Similar to many other little girls, four-year-old Taylor Hayes loves to play princess and horseplay with her older brothers. A shy and gentle soul when you first meet her, the fact that this little girl has been diagnosed with pediatric cancer for more than half of her life never reveals itself. Now in the remission stages, Saylor and her family are excited to begin a new life, hoping to leave the deadly disease in the past.
On November 16, 2010 Saylor Hayes was diagnosed with Acute Lymphoblastic Leukemia, just a month after she turned two years old. With determination and perseverance Saylor made it through the maintenance process of her treatment where she continued to battle the disease with chemotherapy until 2013. Saylor is now recovering at home with mom, dad and her two older brother after months of chemotherapy, spinal taps and continual blood work.
“I do not know how she finds the strength,” commented Saylor’s mother Nicole Hayes. “We just went through it on a daily basis and you do what you have to do. She would always calm me down when I would be upset.”
Fortunately for Saylor, medical advancements in cancer treatment have led to significant survival rates for children with Acute Lymphoblastic Leukemia, 90% according to the American Cancer Society. Unfortunately, no level of innovation has led to the absence of pain for patients diagnosed with the disease. In additional to the physical sickness Saylor continually felt from chemotherapy treatment, she was also required many nights to stay overnight at the hospital away from her entire family.
Her mother, who stayed with Saylor every second she could, was sure to capture the entire two-year period from diagnosis to remission on camera to share with Saylor when she gets older.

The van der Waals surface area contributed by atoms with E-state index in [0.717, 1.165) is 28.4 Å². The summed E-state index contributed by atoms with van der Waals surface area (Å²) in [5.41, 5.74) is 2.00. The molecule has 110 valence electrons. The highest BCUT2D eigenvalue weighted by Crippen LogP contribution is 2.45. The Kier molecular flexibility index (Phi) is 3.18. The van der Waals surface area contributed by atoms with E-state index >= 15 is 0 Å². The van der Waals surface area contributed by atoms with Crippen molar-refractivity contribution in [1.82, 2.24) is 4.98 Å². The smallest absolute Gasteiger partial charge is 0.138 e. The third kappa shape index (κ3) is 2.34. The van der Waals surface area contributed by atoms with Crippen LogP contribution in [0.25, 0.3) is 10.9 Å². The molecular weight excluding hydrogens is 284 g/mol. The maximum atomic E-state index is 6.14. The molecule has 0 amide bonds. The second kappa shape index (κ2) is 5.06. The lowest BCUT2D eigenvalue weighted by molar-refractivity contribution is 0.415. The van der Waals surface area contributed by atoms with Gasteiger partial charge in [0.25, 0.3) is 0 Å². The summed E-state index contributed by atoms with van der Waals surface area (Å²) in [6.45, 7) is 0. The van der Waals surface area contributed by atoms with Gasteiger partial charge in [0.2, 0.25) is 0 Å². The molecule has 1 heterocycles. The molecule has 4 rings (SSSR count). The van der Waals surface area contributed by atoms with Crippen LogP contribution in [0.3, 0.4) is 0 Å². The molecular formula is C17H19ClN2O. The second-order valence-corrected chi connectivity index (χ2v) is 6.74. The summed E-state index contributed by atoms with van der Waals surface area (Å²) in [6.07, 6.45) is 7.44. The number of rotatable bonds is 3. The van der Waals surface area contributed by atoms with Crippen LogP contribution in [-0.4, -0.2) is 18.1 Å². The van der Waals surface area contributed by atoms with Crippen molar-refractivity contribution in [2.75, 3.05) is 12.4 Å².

“I don’t want her to remember the pain but I do want her to realize what she overcame and that she can do anything.” commented Mrs. Hayes.
Literally being sick more of her life than healthy, Saylor will now have the opportunity to experience what being a kid is all about. Now at home with her two older brothers, age fourteen and eleven, Saylor has been keeping them busy by wanting to catch up for lost time. Being placed in a soccer league next month, she also is looking forward to attending prekindergarten this year and beginning school in the Milford School District next year.
“We will be so glad to get everything back to normal and not have to worry about whether she can play with other kids or go to the beach, fearful that she may get an infection or get hurt,” commented Nicole. “Now we can relax a little bit and allow her to enjoy being a kid.”
Now finished with monthly chemotherapy and spinal taps, Saylor will continue to see her doctor on a regular basis for evaluations of her condition once a month for the first year and once every three months after that. The Hayes family credits much of their strength to the support of the local community. Several benefits and fundraisers over the past two years have helped the family with the enormous costs associated with Saylor’s treatments.
“The community really helped support us with the everyday things we needed to see and be with Sayor,” commented Mrs. Hayes. “I don’t know what we would have done without them.”